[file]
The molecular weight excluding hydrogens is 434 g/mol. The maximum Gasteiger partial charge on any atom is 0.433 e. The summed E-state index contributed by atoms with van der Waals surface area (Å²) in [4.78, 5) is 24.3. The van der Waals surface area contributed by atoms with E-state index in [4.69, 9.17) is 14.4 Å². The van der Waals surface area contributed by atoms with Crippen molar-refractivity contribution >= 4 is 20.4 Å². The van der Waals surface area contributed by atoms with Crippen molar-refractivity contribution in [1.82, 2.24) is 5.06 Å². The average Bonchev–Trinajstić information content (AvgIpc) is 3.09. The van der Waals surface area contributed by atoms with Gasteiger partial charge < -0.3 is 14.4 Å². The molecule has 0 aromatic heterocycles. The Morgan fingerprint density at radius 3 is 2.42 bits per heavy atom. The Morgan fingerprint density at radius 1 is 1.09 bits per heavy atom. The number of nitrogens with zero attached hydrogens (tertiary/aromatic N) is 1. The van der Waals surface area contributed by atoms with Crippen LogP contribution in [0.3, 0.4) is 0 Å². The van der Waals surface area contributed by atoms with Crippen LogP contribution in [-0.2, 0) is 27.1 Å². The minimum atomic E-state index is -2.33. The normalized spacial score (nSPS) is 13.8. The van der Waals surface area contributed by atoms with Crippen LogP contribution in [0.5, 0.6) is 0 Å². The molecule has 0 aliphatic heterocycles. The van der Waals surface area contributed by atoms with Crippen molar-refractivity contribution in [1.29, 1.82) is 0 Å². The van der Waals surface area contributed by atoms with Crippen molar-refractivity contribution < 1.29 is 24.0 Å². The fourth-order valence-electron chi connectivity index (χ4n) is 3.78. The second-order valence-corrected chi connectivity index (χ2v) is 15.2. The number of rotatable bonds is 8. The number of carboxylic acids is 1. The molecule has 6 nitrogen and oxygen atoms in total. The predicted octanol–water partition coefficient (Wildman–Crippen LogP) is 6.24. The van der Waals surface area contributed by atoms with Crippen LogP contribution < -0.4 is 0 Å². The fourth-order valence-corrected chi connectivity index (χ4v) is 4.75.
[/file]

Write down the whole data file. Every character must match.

The molecular weight excluding hydrogens is 434 g/mol. The maximum Gasteiger partial charge on any atom is 0.433 e. The summed E-state index contributed by atoms with van der Waals surface area (Å²) in [4.78, 5) is 24.3. The van der Waals surface area contributed by atoms with E-state index in [4.69, 9.17) is 14.4 Å². The van der Waals surface area contributed by atoms with Crippen molar-refractivity contribution >= 4 is 20.4 Å². The van der Waals surface area contributed by atoms with Crippen molar-refractivity contribution in [1.82, 2.24) is 5.06 Å². The average Bonchev–Trinajstić information content (AvgIpc) is 3.09. The van der Waals surface area contributed by atoms with Gasteiger partial charge < -0.3 is 14.4 Å². The molecule has 0 aromatic heterocycles. The Morgan fingerprint density at radius 3 is 2.42 bits per heavy atom. The Morgan fingerprint density at radius 1 is 1.09 bits per heavy atom. The number of nitrogens with zero attached hydrogens (tertiary/aromatic N) is 1. The van der Waals surface area contributed by atoms with Crippen LogP contribution in [0.3, 0.4) is 0 Å². The van der Waals surface area contributed by atoms with Crippen LogP contribution in [-0.2, 0) is 27.1 Å². The minimum atomic E-state index is -2.33. The normalized spacial score (nSPS) is 13.8. The van der Waals surface area contributed by atoms with Crippen LogP contribution in [0.5, 0.6) is 0 Å². The molecule has 0 aliphatic heterocycles. The van der Waals surface area contributed by atoms with Crippen molar-refractivity contribution in [1.29, 1.82) is 0 Å². The van der Waals surface area contributed by atoms with Crippen molar-refractivity contribution < 1.29 is 24.0 Å². The fourth-order valence-electron chi connectivity index (χ4n) is 3.78. The second-order valence-corrected chi connectivity index (χ2v) is 15.2. The number of rotatable bonds is 8. The number of carboxylic acids is 1. The molecule has 6 nitrogen and oxygen atoms in total. The predicted octanol–water partition coefficient (Wildman–Crippen LogP) is 6.24. The van der Waals surface area contributed by atoms with Crippen LogP contribution < -0.4 is 0 Å². The fourth-order valence-corrected chi connectivity index (χ4v) is 4.75.